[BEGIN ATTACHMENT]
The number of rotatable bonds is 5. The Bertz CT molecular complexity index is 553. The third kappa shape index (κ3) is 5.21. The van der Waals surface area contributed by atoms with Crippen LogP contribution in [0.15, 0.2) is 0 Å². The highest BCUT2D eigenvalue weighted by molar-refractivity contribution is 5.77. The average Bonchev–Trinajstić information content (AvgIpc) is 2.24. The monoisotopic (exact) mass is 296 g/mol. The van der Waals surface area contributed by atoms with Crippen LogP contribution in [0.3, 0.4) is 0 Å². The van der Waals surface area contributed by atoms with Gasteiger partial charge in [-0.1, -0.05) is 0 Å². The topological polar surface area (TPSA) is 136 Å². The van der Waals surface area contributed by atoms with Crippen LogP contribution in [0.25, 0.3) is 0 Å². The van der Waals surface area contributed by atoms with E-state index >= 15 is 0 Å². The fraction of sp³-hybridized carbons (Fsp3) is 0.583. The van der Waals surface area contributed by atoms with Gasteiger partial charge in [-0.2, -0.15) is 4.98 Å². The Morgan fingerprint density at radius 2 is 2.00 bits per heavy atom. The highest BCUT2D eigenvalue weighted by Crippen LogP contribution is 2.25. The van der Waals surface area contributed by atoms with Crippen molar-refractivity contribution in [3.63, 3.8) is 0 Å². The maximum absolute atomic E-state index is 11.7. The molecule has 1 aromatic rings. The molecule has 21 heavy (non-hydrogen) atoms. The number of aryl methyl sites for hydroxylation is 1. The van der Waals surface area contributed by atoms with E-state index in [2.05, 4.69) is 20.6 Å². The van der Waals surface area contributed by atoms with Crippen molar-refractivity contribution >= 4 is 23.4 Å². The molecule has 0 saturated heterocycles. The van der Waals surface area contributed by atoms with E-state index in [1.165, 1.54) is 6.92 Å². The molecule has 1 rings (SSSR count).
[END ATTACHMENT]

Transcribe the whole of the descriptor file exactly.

The number of rotatable bonds is 5. The Bertz CT molecular complexity index is 553. The third kappa shape index (κ3) is 5.21. The van der Waals surface area contributed by atoms with Crippen LogP contribution in [0.15, 0.2) is 0 Å². The highest BCUT2D eigenvalue weighted by molar-refractivity contribution is 5.77. The average Bonchev–Trinajstić information content (AvgIpc) is 2.24. The monoisotopic (exact) mass is 296 g/mol. The van der Waals surface area contributed by atoms with Crippen LogP contribution in [0.3, 0.4) is 0 Å². The van der Waals surface area contributed by atoms with Gasteiger partial charge in [-0.1, -0.05) is 0 Å². The topological polar surface area (TPSA) is 136 Å². The van der Waals surface area contributed by atoms with Crippen LogP contribution in [0.25, 0.3) is 0 Å². The van der Waals surface area contributed by atoms with E-state index >= 15 is 0 Å². The fraction of sp³-hybridized carbons (Fsp3) is 0.583. The van der Waals surface area contributed by atoms with Gasteiger partial charge in [-0.2, -0.15) is 4.98 Å². The Morgan fingerprint density at radius 2 is 2.00 bits per heavy atom. The highest BCUT2D eigenvalue weighted by Crippen LogP contribution is 2.25. The van der Waals surface area contributed by atoms with Crippen molar-refractivity contribution in [3.63, 3.8) is 0 Å². The maximum absolute atomic E-state index is 11.7. The molecule has 1 aromatic rings. The molecule has 21 heavy (non-hydrogen) atoms. The number of aryl methyl sites for hydroxylation is 1. The van der Waals surface area contributed by atoms with E-state index in [2.05, 4.69) is 20.6 Å². The van der Waals surface area contributed by atoms with Crippen molar-refractivity contribution >= 4 is 23.4 Å². The molecule has 0 saturated heterocycles. The van der Waals surface area contributed by atoms with E-state index in [1.165, 1.54) is 6.92 Å². The molecule has 1 rings (SSSR count).